What could be a more appropriate venue to witness the heady spectacle that is a Dick Dale show? The Jewel is one of the cruise boats operated by the Rocks Off promoters, here in collaboration with the B.B. King Blues Club. So, at last, the unchallenged king of surf rock guitar actually got to perform on the waves, or at least the sometimes quite pronounced undulations of the East River. The Rocks Off concept is to pretty much kidnap its punters, imposing a strict boarding and sailing time. After that, for around the next three hours, the crowd is imprisoned on the pirate seas, surrounded by loud rock 'n' roll, beer 'n' shots and a homemade buffeta certain recipe for disaster! Fortunately, it took only a short while to reconcile booze, fodder and a general bobbing motion. The DJ's booming classic rock selection set the tone as the boat seemed to circle aimlessly around the East River, with no particular destination in mind. The audience could choose between staking out a seat in the surprisingly small below-deck space, or flapping in the breeze up above. It didn't take long for the crowd to work itself up into a suitably eager mood, and by the time Dale hit the small, low-level stage, most seats were abandoned in favor of a frontal crush.
Playing with his son Jimmy on drums and Sam Bolle on bass, southpaw slinger Dale kept the assault direct and driving. All he needed was a wall of vintage Fender amplifiers and a cranked-up guitar, shunning effects pedals and similar tomfoolery. Nevertheless, his multihued sound was larger than most lives, aggressively picked out with a stinging attack. Dale's sound lies directly at his fingertips. At 74 years-old, and following a recent battle with cancer, he remains the embodiment of ultimate rock 'n' roll vitality. Few guitarists are capable of building up such sustained excitement.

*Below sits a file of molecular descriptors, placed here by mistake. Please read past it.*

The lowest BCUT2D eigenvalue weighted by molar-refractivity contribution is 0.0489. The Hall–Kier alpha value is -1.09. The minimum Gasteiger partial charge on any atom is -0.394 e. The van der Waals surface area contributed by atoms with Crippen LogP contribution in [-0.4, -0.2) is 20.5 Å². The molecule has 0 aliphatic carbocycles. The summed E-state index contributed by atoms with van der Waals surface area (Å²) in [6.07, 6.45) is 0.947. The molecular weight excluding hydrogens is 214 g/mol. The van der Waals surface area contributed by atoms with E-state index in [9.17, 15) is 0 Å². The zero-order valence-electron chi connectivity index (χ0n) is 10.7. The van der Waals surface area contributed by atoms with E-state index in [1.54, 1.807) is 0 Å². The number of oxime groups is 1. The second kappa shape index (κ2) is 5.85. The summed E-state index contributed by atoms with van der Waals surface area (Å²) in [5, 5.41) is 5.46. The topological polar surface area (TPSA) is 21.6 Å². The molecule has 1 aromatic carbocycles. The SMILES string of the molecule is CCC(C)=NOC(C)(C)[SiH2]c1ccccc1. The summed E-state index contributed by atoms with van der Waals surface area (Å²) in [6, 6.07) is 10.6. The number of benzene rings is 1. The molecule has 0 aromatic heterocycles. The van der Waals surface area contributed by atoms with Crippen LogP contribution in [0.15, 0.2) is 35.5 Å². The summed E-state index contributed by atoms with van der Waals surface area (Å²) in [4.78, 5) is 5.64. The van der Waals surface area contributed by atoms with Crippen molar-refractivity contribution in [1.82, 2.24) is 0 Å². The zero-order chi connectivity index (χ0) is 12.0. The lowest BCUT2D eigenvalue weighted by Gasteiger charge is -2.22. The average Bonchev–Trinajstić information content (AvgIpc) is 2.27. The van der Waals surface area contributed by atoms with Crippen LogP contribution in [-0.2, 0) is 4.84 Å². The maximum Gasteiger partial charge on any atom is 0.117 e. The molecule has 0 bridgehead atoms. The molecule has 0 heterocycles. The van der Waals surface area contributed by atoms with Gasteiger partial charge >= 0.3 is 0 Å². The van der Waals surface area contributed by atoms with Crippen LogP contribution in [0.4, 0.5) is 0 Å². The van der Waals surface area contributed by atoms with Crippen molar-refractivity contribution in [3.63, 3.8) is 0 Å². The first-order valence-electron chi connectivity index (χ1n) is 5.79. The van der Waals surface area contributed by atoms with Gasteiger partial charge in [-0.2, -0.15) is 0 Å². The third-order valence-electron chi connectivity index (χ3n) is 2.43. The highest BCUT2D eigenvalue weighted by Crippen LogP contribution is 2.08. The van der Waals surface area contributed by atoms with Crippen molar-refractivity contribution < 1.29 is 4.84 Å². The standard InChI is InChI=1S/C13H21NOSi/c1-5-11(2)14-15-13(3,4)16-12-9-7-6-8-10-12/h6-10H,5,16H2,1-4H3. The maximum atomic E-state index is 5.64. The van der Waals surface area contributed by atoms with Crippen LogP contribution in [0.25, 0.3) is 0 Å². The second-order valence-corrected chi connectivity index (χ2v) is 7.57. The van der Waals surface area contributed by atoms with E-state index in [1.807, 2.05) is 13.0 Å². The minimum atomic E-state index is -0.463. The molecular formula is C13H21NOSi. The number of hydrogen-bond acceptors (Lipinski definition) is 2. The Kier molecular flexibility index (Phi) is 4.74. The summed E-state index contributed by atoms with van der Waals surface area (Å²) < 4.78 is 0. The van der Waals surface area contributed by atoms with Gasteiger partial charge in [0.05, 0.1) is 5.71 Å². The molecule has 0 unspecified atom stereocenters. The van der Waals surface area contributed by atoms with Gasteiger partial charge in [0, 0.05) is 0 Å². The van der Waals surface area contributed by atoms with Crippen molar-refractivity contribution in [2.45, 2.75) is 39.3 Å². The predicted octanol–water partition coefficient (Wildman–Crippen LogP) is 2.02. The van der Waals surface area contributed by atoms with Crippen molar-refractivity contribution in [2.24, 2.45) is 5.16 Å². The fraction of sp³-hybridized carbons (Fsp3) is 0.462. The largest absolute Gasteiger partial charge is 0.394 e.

This was not without considerable dynamic support in the bass 'n' drums department. Bolle and Dale Jr. are certainly no shadowy sidemen. This was a more expansive set, compared to the only other time catching Dale, as his unflagging stream-of-surf hits piled up into an inexhaustibly advanced medley of instantly recognizable melodies. "Misirlou," "The Wedge," "Mr. Peppermint Man," one tune slamming into another. No egotist, the man mingled his own choice gems with the regular interspersing of classic songs, including chestnuts from Johnny Cash (" Ghost Riders In The Sky," "Ring Of Fire," delivered with a suitably gruff vocal), Jimi Hendrix
("Third Stone From The Sun") and even his biggest guitar competitor, Link Wray ("Rumble"). There was also, most amusingly, Deep Purple's "Smoke On The Water."
Besides the core trio propulsion, the set also took curves into a harmonica-blowing set piece for the leader, as well as Dick joining Jimmy for a bout of double-drum thunder, then playing on the bass with his sticks. Dale dealt well with the cruisin'remarking that he was unaccustomed to performing whilst experiencing an authentic surf-motion sensation. There was no sign of any adverse effect on his reverberant string-ecstasy.
Joe Louis Walker & The Nighthawks Iridium October 26, 2011
The bad news was that veteran bluesman Hubert Sumlin wasn't feeling too well, and had pulled out of his two-nighter at the Iridium on Broadway. The good news was that the club had managed to secure a suitably impressive replacement to guest with The Nighthawks. Californian singer/guitarist Joe Louis Walker took over, bringing along his regular sideman Murali Coryell. Yes, he's the soul-blues son of Larry. Veteran of the R&B scene, The Nighthawks formed way back in 1972, fronted by harmonicist Mark Wenner, from Washington DC.
Over the course of two substantial sets, the repertoire wasn't repeated, as the songs slid from blues to soul, and from boogie to rock 'n' roll. The Nighthawks opened up each set with a clutch of its own numbers, beginning in semi-acoustic mode, then building up the power. The full force was felt when Wenner started blowing his amped- up harp. When Walker hit the stage, he didn't always crank up his accustomed heat. He made it clear that he also digs the slow 'n' subtle blues; he likes to slink. Walker is a master of the dramatic pause, and the dynamic swoop from sparseness up to explosiveness.